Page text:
# Answer of the Queen's problem

Return to Exercice 1

**Q1 Representation**

- Matrix
+ easy to visualize- costly regarding the memory space- many useless solutions (queens on the same row or column)
- Permutation
+ avoid some useless solutions+ easiness to apply operators- difficult vizualisation
- List of couples
+ easy to visualize- many useless solutions

So, we choose a permutation for a reduced complexity.

**Q2 Permutation representation**

Use the "eoInt" class.

**Q3 Permutation initializer**

Use the "eoInitPermutation" class.

**Q5 Evaluation function**

The chosen representation avoids to test if a queen threatens another on rows and columns. So you have to test only the diagonal threats:

- Init a counter to 0
- Test if each queen (from the first [index 0 of the vector !!] to the next to last) threatens the queens with an higher index. Increment the counter at each time you detect a threat.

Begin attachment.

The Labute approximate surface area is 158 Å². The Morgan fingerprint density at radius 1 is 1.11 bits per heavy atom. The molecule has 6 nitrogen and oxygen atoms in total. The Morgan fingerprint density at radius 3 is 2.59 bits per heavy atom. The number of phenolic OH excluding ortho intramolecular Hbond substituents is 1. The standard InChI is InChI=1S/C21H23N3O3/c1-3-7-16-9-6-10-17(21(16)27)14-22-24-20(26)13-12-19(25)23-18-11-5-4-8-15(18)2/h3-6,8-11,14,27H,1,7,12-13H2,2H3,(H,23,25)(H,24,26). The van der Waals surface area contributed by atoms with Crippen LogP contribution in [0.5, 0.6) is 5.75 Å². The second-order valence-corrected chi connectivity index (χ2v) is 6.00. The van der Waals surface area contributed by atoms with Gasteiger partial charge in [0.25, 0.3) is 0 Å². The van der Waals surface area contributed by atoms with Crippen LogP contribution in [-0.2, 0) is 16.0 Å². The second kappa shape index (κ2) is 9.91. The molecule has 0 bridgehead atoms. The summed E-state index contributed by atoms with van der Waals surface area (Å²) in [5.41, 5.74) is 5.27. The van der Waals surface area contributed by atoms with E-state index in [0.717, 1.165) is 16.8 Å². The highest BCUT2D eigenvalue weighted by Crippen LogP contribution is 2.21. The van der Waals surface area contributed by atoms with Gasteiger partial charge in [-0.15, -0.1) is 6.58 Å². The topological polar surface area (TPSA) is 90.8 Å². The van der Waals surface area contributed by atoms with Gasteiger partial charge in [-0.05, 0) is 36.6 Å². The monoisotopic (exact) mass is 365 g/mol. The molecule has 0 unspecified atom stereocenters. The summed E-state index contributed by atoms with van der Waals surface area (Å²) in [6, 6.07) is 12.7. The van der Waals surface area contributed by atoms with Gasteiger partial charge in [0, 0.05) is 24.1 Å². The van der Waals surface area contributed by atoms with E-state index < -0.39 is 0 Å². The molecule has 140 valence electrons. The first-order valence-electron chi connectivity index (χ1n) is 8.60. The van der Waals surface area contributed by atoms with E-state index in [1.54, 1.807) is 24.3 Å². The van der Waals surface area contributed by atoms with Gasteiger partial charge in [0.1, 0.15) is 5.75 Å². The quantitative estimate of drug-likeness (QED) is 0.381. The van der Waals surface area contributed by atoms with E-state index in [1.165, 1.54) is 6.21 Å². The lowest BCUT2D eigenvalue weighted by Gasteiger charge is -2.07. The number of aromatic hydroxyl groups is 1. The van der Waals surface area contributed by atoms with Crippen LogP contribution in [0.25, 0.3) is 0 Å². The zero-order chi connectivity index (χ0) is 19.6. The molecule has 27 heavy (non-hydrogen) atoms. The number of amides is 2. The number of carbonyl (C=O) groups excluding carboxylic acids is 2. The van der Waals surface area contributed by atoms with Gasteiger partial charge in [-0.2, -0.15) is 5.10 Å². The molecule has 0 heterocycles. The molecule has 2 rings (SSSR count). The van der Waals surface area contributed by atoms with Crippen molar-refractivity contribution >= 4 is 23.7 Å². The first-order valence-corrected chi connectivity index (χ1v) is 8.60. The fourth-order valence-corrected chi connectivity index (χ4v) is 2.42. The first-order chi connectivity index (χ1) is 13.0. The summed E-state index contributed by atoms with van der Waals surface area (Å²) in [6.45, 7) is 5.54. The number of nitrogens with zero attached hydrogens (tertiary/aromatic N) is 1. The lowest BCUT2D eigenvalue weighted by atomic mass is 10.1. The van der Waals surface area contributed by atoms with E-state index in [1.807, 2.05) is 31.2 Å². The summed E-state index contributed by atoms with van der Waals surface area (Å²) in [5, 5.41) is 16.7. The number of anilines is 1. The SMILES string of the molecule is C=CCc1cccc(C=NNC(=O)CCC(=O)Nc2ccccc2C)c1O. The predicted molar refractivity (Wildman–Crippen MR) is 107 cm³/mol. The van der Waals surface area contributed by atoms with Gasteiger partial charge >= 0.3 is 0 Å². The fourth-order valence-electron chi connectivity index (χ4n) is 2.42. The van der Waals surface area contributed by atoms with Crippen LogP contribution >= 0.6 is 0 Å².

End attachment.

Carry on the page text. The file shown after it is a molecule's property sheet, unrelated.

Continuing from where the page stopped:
- Affect the counter value to the fitness of the solution.

Be careful to not count twice the same threat.

**Q7 Mutation and Crossover**

**eoSwapMutation:**

This mutation operator chooses randomly 2 queens and swap them.

Example: To mute [1,3,2,4] gives [1,2,3,4], if the queens at indexes 1 and 2 are changed.

**eoOrderXOver:** this crossover operator uses 2 solutions (parent1 and parent2) to give two other solutions (child1 and child2):

- First two cut points and one direction are ramdomly taken
- Then child1 (respectively child2) begins with the part of parent1 (resp. parent2) comprised between the two cut points and finishes with the missing part taken in the parent2 (resp. parent1) according the direction.

Example: To cross [1,2,3,4,6,5,7,8] and [3,5,6,4,1,8,2,7] with 2 cut points randomly taken (represented by the symbol "|") and 1 direction -> left to right, gives

- parent1 [1,2|
**3,4,6,5**|7,8] - parent2 [3,5|
**6,4,1,8**|2,7] - child1 [
**3,4,6,5**,2,7,1,8] - child2 [
**6,4,1,8**,7,2,3,5]